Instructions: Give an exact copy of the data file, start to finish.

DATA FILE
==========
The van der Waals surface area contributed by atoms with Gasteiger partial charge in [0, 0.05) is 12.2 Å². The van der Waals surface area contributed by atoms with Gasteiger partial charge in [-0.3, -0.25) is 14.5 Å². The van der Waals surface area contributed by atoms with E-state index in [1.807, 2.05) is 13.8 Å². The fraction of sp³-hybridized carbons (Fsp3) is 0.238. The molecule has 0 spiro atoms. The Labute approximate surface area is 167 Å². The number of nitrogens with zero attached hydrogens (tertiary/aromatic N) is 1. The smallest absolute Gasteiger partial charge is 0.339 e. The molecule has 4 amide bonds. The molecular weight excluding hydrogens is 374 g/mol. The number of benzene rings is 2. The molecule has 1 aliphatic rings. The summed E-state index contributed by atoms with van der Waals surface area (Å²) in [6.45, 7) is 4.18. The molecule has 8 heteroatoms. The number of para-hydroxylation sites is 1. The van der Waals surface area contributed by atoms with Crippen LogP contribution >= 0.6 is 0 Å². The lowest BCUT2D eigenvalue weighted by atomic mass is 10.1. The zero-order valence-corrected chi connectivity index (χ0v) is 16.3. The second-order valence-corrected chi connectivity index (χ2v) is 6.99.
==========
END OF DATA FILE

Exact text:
The van der Waals surface area contributed by atoms with Gasteiger partial charge in [0, 0.05) is 12.2 Å². The van der Waals surface area contributed by atoms with Gasteiger partial charge in [-0.3, -0.25) is 14.5 Å². The van der Waals surface area contributed by atoms with E-state index in [1.807, 2.05) is 13.8 Å². The fraction of sp³-hybridized carbons (Fsp3) is 0.238. The molecule has 0 spiro atoms. The Labute approximate surface area is 167 Å². The number of nitrogens with zero attached hydrogens (tertiary/aromatic N) is 1. The smallest absolute Gasteiger partial charge is 0.339 e. The molecule has 4 amide bonds. The molecular weight excluding hydrogens is 374 g/mol. The number of benzene rings is 2. The molecule has 1 aliphatic rings. The summed E-state index contributed by atoms with van der Waals surface area (Å²) in [6.45, 7) is 4.18. The molecule has 8 heteroatoms. The number of para-hydroxylation sites is 1. The van der Waals surface area contributed by atoms with Crippen LogP contribution >= 0.6 is 0 Å². The lowest BCUT2D eigenvalue weighted by atomic mass is 10.1. The zero-order valence-corrected chi connectivity index (χ0v) is 16.3. The second-order valence-corrected chi connectivity index (χ2v) is 6.99.